Megan Warkentin’s exhibition, Playing With Fire, is the final visual presentation for the degree of Master of Fine Arts in Painting.
Your exhibition is currently running at FAB Gallery and showcases an interesting subject matter. How did the idea for Playing with Fire come about?
Initially, in my search for intriguing images to paint from, I came across images and videos of the British sport “cheese rolling”. I found the images striking, and my reaction to them complex. I created several paintings related to the images I found. This then lead me to many other images and videos of stupid, dangerous stunts. That, however, was really just a launching point for this body of work. The subject matter and style of the works I have created have evolved throughout the course of my time in the program, though I consider all of those paintings as one body of work, tied together by the common theme and subject matter.
What led you to become so fascinated with stunt performers?
In my work, I have always been drawn to elements of absurdity, and these types of videos are the height of absurdity, I find the idea that someone would put themselves in a situation where they know they will become injured to be bizarre and incomprehensible. In my work I have also often been interested in a viewer’s emotional response. I find these types of videos fascinating because as a viewer, you involuntarily cringe in bodily empathy, but you also cannot really help but laugh, even though someone is being injured. It brings out a viewer’s cruel side. I feel kind of bad about watching them but also cannot help but be fascinated.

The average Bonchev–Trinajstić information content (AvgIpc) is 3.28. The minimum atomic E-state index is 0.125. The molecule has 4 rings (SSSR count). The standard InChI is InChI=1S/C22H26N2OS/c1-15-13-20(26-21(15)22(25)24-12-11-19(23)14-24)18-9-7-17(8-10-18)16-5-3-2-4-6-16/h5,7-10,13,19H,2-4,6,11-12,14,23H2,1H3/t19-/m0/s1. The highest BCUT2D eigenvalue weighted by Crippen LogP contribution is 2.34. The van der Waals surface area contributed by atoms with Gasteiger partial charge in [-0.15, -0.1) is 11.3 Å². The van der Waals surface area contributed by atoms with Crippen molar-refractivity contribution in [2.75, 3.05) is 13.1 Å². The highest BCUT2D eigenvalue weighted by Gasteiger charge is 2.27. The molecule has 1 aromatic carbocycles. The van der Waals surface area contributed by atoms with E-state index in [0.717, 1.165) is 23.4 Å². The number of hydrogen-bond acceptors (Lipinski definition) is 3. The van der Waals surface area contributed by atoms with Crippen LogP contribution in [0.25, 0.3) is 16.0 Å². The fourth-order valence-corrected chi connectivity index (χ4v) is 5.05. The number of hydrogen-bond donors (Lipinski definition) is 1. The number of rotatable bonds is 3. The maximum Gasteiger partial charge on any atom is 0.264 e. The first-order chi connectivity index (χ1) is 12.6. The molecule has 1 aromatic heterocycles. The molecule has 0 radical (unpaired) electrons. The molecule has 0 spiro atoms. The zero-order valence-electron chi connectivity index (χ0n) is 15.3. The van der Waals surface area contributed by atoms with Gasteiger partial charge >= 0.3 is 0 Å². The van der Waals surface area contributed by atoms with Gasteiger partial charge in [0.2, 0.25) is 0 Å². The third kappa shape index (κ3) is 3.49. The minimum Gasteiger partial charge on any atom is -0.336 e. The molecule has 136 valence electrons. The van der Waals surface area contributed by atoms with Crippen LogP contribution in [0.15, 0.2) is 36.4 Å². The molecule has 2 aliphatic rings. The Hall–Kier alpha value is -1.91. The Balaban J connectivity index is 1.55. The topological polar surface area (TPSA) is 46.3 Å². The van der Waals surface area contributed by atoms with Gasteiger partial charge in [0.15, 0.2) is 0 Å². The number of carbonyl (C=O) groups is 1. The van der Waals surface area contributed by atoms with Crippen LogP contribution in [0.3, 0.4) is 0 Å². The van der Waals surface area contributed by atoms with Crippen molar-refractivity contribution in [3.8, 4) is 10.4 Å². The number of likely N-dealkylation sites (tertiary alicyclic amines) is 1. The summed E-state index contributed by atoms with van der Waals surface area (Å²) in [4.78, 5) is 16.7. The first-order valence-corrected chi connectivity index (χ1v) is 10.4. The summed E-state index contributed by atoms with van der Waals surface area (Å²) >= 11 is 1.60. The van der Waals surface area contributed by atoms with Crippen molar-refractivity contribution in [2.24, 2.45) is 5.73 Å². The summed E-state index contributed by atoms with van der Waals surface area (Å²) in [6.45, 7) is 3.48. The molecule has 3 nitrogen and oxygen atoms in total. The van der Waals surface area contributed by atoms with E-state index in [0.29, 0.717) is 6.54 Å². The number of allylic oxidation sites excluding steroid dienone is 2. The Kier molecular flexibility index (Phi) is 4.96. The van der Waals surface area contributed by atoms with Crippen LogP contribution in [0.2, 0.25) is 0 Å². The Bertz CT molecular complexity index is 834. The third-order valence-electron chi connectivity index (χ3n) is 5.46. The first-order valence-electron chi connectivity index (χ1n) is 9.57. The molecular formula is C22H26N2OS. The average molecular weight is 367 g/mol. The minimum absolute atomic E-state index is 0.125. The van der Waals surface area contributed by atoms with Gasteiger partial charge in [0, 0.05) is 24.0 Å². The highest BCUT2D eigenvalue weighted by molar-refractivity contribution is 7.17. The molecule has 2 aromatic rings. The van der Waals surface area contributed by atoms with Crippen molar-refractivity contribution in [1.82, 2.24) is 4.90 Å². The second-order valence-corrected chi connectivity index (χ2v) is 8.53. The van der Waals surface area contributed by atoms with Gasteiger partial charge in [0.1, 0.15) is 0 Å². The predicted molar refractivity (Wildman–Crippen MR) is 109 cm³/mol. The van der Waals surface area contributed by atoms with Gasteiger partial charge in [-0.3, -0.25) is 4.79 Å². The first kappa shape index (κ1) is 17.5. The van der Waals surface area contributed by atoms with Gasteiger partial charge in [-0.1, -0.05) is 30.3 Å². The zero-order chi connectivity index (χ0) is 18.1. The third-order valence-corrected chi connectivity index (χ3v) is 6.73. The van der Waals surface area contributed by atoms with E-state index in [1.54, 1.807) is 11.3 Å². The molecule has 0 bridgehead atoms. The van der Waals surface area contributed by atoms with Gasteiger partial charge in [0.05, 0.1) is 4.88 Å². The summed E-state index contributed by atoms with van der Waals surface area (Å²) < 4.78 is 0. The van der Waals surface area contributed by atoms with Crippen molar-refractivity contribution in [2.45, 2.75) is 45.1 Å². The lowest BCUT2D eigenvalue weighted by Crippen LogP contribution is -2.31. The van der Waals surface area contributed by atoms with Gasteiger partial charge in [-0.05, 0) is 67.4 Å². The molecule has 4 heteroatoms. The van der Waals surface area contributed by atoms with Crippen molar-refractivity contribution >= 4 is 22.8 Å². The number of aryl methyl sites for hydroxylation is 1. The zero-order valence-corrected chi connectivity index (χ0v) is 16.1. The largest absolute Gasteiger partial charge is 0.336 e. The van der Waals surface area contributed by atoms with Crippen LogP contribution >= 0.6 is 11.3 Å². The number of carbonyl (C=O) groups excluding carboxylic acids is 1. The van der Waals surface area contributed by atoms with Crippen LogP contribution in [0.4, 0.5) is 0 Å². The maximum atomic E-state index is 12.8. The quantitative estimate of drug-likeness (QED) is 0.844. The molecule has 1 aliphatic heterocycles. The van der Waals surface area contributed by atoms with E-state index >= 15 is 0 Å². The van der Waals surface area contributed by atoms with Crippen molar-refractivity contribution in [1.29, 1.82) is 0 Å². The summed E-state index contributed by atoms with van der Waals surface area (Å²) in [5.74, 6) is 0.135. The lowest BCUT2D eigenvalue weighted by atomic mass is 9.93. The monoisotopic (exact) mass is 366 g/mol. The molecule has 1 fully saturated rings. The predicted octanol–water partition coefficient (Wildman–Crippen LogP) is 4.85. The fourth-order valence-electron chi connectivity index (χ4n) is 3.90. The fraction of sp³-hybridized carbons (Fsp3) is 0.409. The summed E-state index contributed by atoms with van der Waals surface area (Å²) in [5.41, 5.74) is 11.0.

Can you tell us about the process behind composing your paintings?
When I began painting at the beginning of my first year in the program, I was more closely representing the collaged photographic sources that I was using. Through the course of my time in the program, it has been my goal to be more inventive. One still image can be painted in an infinite number of ways which would all have different effects. In my process, I explore different methods and styles of painting to discover what meanings can be created and try not to have too many preconceived notions about what a painting should look like in the end. I adapt the images I choose in my works to heighten the surreal and nightmarish aspects and to evoke feelings of senselessness, disorientation and helplessness.
What can viewers expect to see when they visit FAB Gallery?
Viewers can expect to see a collection of dynamic, brightly colored works that vary in scale and style. I have composed them with the goal of creating depictions that are more representative of a subjective experience than one that is photographically accurate. I also prefer to create works that allow the viewer room for their own interpretation of it. I am interested in what a work means to them. I believe that there is not necessarily one correct interpretation for a work of art. The viewer always completes the picture with a site of synthesis or resolution. I want the viewers to find the works beautiful in the sense that they are striking, but not pretty.
What do you hope Gallery visitors leave feeling after viewing your work?
My goal as a painter is to create works that are striking and compelling both in form and subject matter that will affect viewers emotionally and leave space for contemplation. I am not interested in telling viewers what to think about any given subject matter, but to give viewers a place to confront their own emotions about it.
Presenter: FAB Gallery
Event Title: Megan Warkentin: Playing With Fire
Date: December 6-22, 2016 and January 3-7, 2017
Venue: FAB Gallery (1-1 Fine Arts Building, University of Alberta)